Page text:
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It comes after China blocked wood exports from two more states and increased the number of meat factories waiting for trade to resume to eight.

Overnight, China responded to claims by Australia’s trade minister that it had violated the terms of the Free Trade Agreement.

Trade Minister Simon Birmingham has suggested that China is breaking trade rules.
Trade Minister Simon Birmingham has suggested that China is breaking trade rules. (Alex Ellinghausen / The Sydney Morning Herald)

“The Australian Trade Minister’s alleged concerns about China’s accession to ChAFTA are totally unfounded. We hope Australia can do more to enhance mutual trust and bilateral cooperation,” said a spokesman for the Chinese embassy.

Speaking this morning, Birmingham said the government was “trying to help Australian companies find other markets” outside of China.

“It is not just with China that our trade has been growing,” Birmingham told Today.

He pointed to trade agreements with Japan, Korea, Canada, Mexico, Vietnam, Indonesia, and the EU and the UK.

Chinese President Xi Jinping speaks at a dinner commemorating the 70th anniversary of the founding of the People’s Republic of China at the Great Hall of the People in Beijing, on September 30, 2019. (AP / AAP)

But China remains Australia’s largest trading partner, accounting for 30 percent of exports.

“This pattern of behavior that we have seen throughout 2020, in particular, has been unacceptable relative to the way China has engaged,” Birmingham said.

He urged China to “come to the table for dialogue” to “work on these issues and concerns.”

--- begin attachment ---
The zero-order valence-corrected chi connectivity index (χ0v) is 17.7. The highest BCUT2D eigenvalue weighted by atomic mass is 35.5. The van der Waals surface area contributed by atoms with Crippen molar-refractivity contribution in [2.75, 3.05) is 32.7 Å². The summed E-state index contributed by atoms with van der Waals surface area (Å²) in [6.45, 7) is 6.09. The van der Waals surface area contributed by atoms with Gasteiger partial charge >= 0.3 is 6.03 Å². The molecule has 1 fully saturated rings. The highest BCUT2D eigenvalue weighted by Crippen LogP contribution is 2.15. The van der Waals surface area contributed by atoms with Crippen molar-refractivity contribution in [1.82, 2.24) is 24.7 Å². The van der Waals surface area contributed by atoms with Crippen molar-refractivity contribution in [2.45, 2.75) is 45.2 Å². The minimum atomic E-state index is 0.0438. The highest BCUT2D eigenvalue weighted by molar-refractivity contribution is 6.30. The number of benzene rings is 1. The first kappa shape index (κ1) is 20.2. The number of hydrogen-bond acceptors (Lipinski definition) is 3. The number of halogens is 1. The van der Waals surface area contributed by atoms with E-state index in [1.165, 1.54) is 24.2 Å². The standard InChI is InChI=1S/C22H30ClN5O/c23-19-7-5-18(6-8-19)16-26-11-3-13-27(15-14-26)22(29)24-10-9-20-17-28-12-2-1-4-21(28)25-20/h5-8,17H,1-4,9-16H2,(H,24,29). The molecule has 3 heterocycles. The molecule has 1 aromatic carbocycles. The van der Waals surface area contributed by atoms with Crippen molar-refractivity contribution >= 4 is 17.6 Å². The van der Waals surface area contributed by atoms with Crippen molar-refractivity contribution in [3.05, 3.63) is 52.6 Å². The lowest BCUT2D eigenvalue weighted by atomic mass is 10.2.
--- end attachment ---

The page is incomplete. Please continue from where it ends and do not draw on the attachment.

“We are not going to change in terms of our values. We will continue to protect our national interest and our security as China does.”

Yesterday, Birmingham suggested that China could also be breaking the rules of the World Trade Organization.

“The selective nature of the Chinese government’s action on Australian products raises concerns about China’s adherence to the letter and spirit of its ChAFTA and WTO obligations,” said Senator Birmingham.

“After a reasonable start in bilateral engagement, in recent years the lack of commitment from the Chinese government has impeded the use of these structures.”

China is not accepting lambs from two major Australian slaughterhouses.
China is not accepting lambs from two major Australian slaughterhouses. (Penny Stephens / The Age)

On Monday, Chinese customs added Tasmanian and South Australian timber exports to the list of log exporters facing restrictions, claiming pests had been found in the timber and said it was taking the measure to “prevent pests from Enter China and protect our country’s forestry and ecological safety. “

The move follows the Queensland and Victoria lumber shutdown in November.

Two lamb exporters, the Australian Lamb Company and JBS Brooklyn, have been prevented from returning to the Chinese market after the coronavirus clusters during the second wave of Victoria.

But the companies have been open for months after being licensed by Australian health authorities.

China State Media The Global Times on Tuesday he claimed that the coronavirus could have reached China through refrigerated meat products, citing that Wuhan imported Australian steak and Ecuadorian seafood in 2019.

Despite this, China has not stopped accepting meat from US slaughterhouses related to coronavirus outbreaks.

He has insisted that the tensions are not due to specific trade issues, but rather to political decisions made by the Australian government, including foreign investment laws and Scott Morrison’s decision to request an investigation into the origins of the coronavirus.


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